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Thyroid Problems (cont.)

Thyroid Problems Diagnosis

The medical history and physical exam are important parts of the evaluation for thyroid problems. The health care practitioner will focus on eye, skin, cardiac (heart), and neurologic findings.

Blood tests

  • Thyroid-stimulating hormone (TSH): In most cases, this is the single most useful lab test in diagnosing thyroid disease. When there is an excess of thyroid hormone in the blood, as in hyperthyroidism, the TSH is low. When there is too little thyroid hormone, as in hypothyroidism, the TSH is high.
  • Free (T4): T4 is one of the thyroid hormones. High T4 may indicate hyperthyroidism. Low T4 may indicate hypothyroidism.
  • Triiodothyronine (T3): T3 is another one of the thyroid hormones. High T3 may indicate hyperthyroidism. Low T3 may indicate hypothyroidism.
  • TSH receptor antibody (TSI): This antibody is present in Graves' disease.
  • Antithyroid antibody (thyroperoxidase antibody): This antibody is present in Hashimoto's and Graves' disease.

Nuclear thyroid scan: During this scan a small amount of radioactive iodine is swallowed or a similar material, 99m-technetium, is injected into the blood, and then an imaging study of the thyroid is taken that reveals localization of the radioactivity. Increased uptake of the radioactive material in the thyroid gland indicates hyperthyroidism, while decreased uptake is present in hypothyroidism. This test should not be performed on women who are pregnant.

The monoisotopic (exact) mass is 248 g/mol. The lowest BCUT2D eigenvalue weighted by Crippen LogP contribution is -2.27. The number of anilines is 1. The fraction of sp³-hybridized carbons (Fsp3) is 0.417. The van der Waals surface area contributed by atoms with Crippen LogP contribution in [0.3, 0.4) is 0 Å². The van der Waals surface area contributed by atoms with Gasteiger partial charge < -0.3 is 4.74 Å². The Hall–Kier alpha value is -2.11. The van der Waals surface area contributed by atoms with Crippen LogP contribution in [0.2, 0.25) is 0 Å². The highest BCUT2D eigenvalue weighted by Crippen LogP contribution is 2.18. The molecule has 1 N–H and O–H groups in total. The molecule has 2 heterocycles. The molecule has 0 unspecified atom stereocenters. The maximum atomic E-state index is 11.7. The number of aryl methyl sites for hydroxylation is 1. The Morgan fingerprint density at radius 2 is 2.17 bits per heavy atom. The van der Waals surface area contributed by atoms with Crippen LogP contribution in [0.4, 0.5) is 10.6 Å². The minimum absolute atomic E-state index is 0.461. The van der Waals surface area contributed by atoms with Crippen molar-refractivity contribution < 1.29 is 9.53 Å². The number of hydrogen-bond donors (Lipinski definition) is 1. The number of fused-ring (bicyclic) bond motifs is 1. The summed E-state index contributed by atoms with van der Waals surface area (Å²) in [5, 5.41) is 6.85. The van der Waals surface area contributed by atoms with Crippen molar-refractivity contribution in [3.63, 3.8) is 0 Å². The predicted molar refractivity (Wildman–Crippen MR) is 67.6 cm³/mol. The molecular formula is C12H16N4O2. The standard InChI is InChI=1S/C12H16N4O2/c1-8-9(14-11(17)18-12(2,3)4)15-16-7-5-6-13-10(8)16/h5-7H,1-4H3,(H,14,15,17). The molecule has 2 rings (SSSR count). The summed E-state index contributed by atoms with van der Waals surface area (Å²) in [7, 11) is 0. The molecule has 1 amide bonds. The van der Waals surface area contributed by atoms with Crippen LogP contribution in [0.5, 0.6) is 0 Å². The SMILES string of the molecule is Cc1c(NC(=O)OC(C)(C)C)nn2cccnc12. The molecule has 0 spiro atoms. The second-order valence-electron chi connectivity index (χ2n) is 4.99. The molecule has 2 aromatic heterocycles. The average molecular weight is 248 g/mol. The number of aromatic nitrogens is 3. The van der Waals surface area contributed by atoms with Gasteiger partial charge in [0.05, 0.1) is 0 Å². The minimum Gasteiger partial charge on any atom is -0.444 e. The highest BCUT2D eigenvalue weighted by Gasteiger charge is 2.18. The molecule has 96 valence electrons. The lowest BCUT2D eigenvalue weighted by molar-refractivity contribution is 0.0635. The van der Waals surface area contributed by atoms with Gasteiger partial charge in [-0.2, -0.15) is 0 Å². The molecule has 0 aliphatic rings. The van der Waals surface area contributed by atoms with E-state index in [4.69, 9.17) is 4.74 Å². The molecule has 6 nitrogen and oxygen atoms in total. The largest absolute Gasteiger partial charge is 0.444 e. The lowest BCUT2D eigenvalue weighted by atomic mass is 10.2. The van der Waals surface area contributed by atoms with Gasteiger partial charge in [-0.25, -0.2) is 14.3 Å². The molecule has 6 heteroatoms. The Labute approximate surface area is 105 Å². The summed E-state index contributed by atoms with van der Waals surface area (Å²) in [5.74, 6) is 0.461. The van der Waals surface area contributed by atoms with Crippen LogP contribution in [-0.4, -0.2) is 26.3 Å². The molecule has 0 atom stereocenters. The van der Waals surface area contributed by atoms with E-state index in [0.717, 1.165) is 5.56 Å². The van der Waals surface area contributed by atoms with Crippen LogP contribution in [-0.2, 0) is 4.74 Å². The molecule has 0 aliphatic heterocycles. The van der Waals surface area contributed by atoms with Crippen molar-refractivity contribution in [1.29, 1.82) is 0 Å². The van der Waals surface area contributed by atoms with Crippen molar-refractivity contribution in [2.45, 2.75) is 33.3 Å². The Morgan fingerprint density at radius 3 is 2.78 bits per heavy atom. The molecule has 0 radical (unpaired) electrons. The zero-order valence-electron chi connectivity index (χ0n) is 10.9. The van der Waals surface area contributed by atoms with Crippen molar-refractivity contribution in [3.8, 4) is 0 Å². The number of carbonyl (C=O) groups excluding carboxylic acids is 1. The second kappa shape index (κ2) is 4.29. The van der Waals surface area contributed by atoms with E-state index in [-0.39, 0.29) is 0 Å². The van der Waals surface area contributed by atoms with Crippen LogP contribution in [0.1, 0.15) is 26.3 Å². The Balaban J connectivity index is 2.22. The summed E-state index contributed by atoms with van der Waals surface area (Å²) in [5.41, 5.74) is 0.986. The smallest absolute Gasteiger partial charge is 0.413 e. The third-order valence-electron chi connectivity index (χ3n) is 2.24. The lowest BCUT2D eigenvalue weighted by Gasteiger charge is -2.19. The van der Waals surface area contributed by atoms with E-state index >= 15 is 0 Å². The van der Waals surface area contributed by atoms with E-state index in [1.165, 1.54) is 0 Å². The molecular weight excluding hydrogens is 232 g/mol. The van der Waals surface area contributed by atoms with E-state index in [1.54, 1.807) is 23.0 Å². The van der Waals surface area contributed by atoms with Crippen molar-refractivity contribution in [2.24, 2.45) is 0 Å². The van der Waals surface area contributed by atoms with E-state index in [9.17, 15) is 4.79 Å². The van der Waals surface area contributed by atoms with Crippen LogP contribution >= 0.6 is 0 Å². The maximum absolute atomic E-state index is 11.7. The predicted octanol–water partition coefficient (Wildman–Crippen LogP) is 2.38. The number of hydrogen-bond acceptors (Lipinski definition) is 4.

Thyroid ultrasound: Thyroid ultrasound helps to determine the size and number as well as the different types of nodules in the thyroid gland. This exam can also detect if there are enlarged parathyroid glands or lymph nodes near the thyroid gland.

Fine-needle aspiration: During this procedure, a thin needle is inserted into the thyroid gland in order to get a sample of thyroid tissue, usually from a nodule. This test can be done in a health care practitioner's office without special preparations. It is recommended that the biopsy be performed with ultrasound guidance. The tissue is then observed under a microscope by a pathologist to look for any signs of cancer.

Computerized axial tomography (CT) scan: A CT scan is occasionally used to look for the extent of a large goiter into the upper chest or to look for narrowing or displacement of the trachea (breathing tube) from the goiter. However, this is not a routine test for thyroid nodules or goiter.

Medically Reviewed by a Doctor on 11/10/2014
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